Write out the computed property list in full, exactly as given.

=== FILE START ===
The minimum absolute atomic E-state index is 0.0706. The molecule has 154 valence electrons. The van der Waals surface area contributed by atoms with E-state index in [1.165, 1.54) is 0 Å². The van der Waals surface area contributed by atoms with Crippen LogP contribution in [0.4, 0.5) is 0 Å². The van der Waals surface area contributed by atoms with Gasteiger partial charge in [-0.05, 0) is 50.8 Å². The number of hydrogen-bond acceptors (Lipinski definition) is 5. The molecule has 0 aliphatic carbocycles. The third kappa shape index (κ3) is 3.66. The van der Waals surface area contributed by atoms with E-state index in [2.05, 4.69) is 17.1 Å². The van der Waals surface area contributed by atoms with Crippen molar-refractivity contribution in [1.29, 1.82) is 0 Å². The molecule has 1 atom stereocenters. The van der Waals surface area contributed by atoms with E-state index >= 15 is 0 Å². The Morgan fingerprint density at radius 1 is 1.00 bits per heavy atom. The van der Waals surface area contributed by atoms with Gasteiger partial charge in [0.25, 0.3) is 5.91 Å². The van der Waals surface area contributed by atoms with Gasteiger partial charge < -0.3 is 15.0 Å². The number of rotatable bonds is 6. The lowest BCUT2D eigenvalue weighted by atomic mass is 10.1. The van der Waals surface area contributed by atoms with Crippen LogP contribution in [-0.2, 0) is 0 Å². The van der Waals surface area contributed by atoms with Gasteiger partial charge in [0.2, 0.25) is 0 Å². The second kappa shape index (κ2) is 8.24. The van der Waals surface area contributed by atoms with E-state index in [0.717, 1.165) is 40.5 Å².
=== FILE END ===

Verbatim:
The minimum absolute atomic E-state index is 0.0706. The molecule has 154 valence electrons. The van der Waals surface area contributed by atoms with E-state index in [1.165, 1.54) is 0 Å². The van der Waals surface area contributed by atoms with Crippen LogP contribution in [0.4, 0.5) is 0 Å². The van der Waals surface area contributed by atoms with Gasteiger partial charge in [-0.05, 0) is 50.8 Å². The number of hydrogen-bond acceptors (Lipinski definition) is 5. The molecule has 0 aliphatic carbocycles. The third kappa shape index (κ3) is 3.66. The van der Waals surface area contributed by atoms with E-state index in [2.05, 4.69) is 17.1 Å². The van der Waals surface area contributed by atoms with Crippen molar-refractivity contribution in [1.29, 1.82) is 0 Å². The molecule has 1 atom stereocenters. The van der Waals surface area contributed by atoms with E-state index >= 15 is 0 Å². The Morgan fingerprint density at radius 1 is 1.00 bits per heavy atom. The van der Waals surface area contributed by atoms with Gasteiger partial charge in [0.25, 0.3) is 5.91 Å². The van der Waals surface area contributed by atoms with Gasteiger partial charge < -0.3 is 15.0 Å². The number of rotatable bonds is 6. The lowest BCUT2D eigenvalue weighted by atomic mass is 10.1. The van der Waals surface area contributed by atoms with Crippen LogP contribution in [-0.2, 0) is 0 Å². The van der Waals surface area contributed by atoms with Gasteiger partial charge in [0.2, 0.25) is 0 Å². The second kappa shape index (κ2) is 8.24. The van der Waals surface area contributed by atoms with E-state index in [0.717, 1.165) is 40.5 Å².